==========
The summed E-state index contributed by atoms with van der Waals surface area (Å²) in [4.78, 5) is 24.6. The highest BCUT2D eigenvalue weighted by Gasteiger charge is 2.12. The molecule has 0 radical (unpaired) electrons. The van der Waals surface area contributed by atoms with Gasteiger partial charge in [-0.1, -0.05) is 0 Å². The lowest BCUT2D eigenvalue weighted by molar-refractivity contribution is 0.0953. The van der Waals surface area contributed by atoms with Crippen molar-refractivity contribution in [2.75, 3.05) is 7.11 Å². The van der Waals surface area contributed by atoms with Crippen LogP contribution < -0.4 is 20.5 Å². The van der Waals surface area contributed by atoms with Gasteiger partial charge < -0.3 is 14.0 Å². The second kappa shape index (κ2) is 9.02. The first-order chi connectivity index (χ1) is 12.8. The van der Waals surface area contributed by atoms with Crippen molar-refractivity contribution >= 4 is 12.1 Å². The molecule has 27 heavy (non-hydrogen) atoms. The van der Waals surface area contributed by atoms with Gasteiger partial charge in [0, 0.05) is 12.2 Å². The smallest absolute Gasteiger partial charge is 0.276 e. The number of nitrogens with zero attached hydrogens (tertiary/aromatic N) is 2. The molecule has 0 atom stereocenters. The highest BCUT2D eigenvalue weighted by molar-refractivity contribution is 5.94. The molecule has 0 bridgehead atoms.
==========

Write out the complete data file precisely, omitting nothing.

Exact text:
The summed E-state index contributed by atoms with van der Waals surface area (Å²) in [4.78, 5) is 24.6. The highest BCUT2D eigenvalue weighted by Gasteiger charge is 2.12. The molecule has 0 radical (unpaired) electrons. The van der Waals surface area contributed by atoms with Gasteiger partial charge in [-0.1, -0.05) is 0 Å². The lowest BCUT2D eigenvalue weighted by molar-refractivity contribution is 0.0953. The van der Waals surface area contributed by atoms with Crippen molar-refractivity contribution in [2.75, 3.05) is 7.11 Å². The van der Waals surface area contributed by atoms with Crippen LogP contribution < -0.4 is 20.5 Å². The van der Waals surface area contributed by atoms with Gasteiger partial charge < -0.3 is 14.0 Å². The second kappa shape index (κ2) is 9.02. The first-order chi connectivity index (χ1) is 12.8. The van der Waals surface area contributed by atoms with Crippen molar-refractivity contribution >= 4 is 12.1 Å². The molecule has 27 heavy (non-hydrogen) atoms. The van der Waals surface area contributed by atoms with Gasteiger partial charge in [0, 0.05) is 12.2 Å². The smallest absolute Gasteiger partial charge is 0.276 e. The number of nitrogens with zero attached hydrogens (tertiary/aromatic N) is 2. The molecule has 0 atom stereocenters. The highest BCUT2D eigenvalue weighted by molar-refractivity contribution is 5.94. The molecule has 0 bridgehead atoms.